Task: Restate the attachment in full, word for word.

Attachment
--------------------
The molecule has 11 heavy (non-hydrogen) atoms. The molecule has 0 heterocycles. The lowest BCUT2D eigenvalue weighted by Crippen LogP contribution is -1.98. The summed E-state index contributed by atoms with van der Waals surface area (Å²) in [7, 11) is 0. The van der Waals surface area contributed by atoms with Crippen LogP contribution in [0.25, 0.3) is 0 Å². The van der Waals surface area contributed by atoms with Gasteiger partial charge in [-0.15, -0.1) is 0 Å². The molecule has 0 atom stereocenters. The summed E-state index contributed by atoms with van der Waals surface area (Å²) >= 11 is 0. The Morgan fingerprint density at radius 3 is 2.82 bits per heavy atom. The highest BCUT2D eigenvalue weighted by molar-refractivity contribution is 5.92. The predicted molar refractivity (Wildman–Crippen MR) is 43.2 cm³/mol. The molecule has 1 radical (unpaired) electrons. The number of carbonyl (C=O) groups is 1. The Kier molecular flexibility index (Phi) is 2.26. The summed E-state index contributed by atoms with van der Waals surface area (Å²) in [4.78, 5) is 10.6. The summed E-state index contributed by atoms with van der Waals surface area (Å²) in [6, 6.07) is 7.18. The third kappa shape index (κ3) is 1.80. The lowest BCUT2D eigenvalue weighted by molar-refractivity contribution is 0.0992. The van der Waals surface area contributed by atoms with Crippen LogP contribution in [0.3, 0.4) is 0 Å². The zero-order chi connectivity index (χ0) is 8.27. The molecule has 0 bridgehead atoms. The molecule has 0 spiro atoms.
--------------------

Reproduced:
The molecule has 11 heavy (non-hydrogen) atoms. The molecule has 0 heterocycles. The lowest BCUT2D eigenvalue weighted by Crippen LogP contribution is -1.98. The summed E-state index contributed by atoms with van der Waals surface area (Å²) in [7, 11) is 0. The van der Waals surface area contributed by atoms with Crippen LogP contribution in [0.25, 0.3) is 0 Å². The van der Waals surface area contributed by atoms with Gasteiger partial charge in [-0.15, -0.1) is 0 Å². The molecule has 0 atom stereocenters. The summed E-state index contributed by atoms with van der Waals surface area (Å²) >= 11 is 0. The Morgan fingerprint density at radius 3 is 2.82 bits per heavy atom. The highest BCUT2D eigenvalue weighted by molar-refractivity contribution is 5.92. The predicted molar refractivity (Wildman–Crippen MR) is 43.2 cm³/mol. The molecule has 1 radical (unpaired) electrons. The number of carbonyl (C=O) groups is 1. The Kier molecular flexibility index (Phi) is 2.26. The summed E-state index contributed by atoms with van der Waals surface area (Å²) in [4.78, 5) is 10.6. The summed E-state index contributed by atoms with van der Waals surface area (Å²) in [6, 6.07) is 7.18. The third kappa shape index (κ3) is 1.80. The lowest BCUT2D eigenvalue weighted by molar-refractivity contribution is 0.0992. The van der Waals surface area contributed by atoms with Crippen LogP contribution in [0.3, 0.4) is 0 Å². The zero-order chi connectivity index (χ0) is 8.27. The molecule has 0 bridgehead atoms. The molecule has 0 spiro atoms.